“The Magic Tower” is a compelling commentary


In Tennessee Williams’ “The Magic Tower,” it says, “That’s the marvelous thing about living in a magic tower, Jim. There’s only two people.”

Newlyweds Jim and Linda live together in a ramshackle attic studio in New York City, struggling to make a living off Jim’s measly salary as a young artist. In an attempt to escape the harsh reality of their situation, the couple imagines a “Magic Tower,” fortified only by their love for each other.

When Jim leaves to court a self-deemed “Christopher Columbus of modern art” at the Waldorf Hotel, Linda is left alone to experience the harsh reality of their situation.

Linda’s belief that she has never been happier than when she is in the “tower” with Jim slowly dissolves – along with their marriage – when the landlady and two ex-colleagues come to call, and the reality of their poverty breaks through the thin veil of her delusion and sends her crashing back to earth.

“The Magic Tower” took to the UD stage this past week, startling audiences with a melodramatic portrayal of the psychology of denial. This one-act performance by Tennessee Williams (1911-1983) is only one of a collection of short stories entitled “The Magic Tower and Other One-Act Plays.”

In each short story he wrote, Williams investigates the raw psychological insight which shattered theatrical norm at the time and transformed the American stage.

Faith Berry plays a compelling Linda in an all-around-1950s nightgown and robe, and felt simultaneously joyous and sad in her presentation of the ex-actress haunted by her past. The cloying desperation to deny reality which drives the storyline is encapsulated in Berry’s character, to the point where the audience wants to scream to her to wake up and touch some grass.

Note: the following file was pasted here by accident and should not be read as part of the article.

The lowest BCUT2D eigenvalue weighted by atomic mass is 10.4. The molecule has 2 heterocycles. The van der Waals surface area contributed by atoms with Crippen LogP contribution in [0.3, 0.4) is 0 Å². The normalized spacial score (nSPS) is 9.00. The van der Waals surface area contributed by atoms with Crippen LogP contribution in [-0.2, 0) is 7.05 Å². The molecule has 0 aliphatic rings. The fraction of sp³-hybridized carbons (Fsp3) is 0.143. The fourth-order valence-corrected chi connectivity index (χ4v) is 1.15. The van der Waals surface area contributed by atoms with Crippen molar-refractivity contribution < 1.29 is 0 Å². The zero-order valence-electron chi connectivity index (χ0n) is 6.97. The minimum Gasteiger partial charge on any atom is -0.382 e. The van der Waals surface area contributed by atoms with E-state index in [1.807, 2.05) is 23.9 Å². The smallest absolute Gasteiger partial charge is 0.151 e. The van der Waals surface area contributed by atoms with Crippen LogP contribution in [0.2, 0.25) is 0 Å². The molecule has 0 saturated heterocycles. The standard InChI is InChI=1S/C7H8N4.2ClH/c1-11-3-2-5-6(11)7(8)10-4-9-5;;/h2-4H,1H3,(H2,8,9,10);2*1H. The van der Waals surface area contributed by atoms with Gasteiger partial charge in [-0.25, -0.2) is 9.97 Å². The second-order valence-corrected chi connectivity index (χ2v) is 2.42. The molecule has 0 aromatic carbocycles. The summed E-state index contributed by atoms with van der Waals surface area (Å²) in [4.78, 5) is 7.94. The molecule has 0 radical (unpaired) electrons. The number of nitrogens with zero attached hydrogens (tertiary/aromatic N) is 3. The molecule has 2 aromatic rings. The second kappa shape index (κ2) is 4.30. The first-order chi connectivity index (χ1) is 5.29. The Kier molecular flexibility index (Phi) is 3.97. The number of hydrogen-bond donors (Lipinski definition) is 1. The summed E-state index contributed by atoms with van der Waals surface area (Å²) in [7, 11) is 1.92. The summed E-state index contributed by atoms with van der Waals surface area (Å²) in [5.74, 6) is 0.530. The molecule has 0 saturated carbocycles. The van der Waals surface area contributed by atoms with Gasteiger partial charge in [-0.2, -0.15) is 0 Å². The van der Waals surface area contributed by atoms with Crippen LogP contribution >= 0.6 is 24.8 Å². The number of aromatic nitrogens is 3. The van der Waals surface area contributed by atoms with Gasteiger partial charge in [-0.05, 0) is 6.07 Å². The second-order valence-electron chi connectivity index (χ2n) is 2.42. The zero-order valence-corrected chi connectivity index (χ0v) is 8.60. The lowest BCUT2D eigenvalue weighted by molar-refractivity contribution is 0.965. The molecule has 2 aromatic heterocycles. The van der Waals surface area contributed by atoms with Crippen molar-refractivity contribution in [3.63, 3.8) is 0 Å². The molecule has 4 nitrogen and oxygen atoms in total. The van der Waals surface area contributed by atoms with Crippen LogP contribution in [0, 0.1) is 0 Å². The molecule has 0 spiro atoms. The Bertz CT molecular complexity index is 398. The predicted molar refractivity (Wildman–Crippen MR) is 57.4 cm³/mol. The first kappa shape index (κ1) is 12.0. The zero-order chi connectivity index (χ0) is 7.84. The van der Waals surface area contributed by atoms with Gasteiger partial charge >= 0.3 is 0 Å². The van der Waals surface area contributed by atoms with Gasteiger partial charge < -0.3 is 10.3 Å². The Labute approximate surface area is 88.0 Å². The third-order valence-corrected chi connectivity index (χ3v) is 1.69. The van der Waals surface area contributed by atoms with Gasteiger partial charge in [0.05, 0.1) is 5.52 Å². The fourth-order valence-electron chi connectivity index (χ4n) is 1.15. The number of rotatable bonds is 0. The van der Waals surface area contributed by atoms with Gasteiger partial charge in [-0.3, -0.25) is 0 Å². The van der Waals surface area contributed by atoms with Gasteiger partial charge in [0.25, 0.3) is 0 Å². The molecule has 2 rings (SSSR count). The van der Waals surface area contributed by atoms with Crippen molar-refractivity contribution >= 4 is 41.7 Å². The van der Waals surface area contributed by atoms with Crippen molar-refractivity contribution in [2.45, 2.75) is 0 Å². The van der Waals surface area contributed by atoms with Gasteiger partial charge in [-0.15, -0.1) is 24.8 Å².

Jim is portrayed by Henry Gramling, as endearing as he is naive, and his youthful “happy-go-lucky attitude” at the start of the play strongly juxtaposes the gloom into which he descends after Jim fails to sell his art.

The play has only one setting, the rundown apartment, which focuses on the dreariness of their situation through shabby furniture and a polyethylene blind hanging limply from the window.

Linda and Jim’s enthusiasm about their fantasy tower at first blush is warmly appealing to the audience: Berry and Gramling are sweet and endearing, and their sweet words allow the audience to hope for the characters’ success.

This hope turns sour with the visits of their Irish landlady (played by Grace Finan, whose Irish accent effectively combined with her Irish grudge against Linda), and Linda’s old coworkers Babe and Mitch (Beatrice Ellison with the Brooklyn accent and Andrew Sanders).

The characters visit Linda (notably in the absence of her dear Jim), revealing to the audience that Linda has more misguided self-preservation stored up in her magic tower than she has loving care for Jim.

The play may be viewed as a danger of overactive imagination.

It’s possible that the takeaway that would most benefit UD students is the 20th century disease of escapism which infects the American culture.

While I am not saying that UD students are particularly privy to this issue, especially in contrast with other universities, it is helpful to gauge an awareness of the way in which escapism has caused much of the confusion in our culture about the role of suffering and pleasure in our lives.

Jim and Linda could have rallied their efforts and preserved their marriage by maintaining a sustainable wage; however, the reality of their dissolved marriage is an example of the prevailing trend in our culture to give up when the illusion is shattered.


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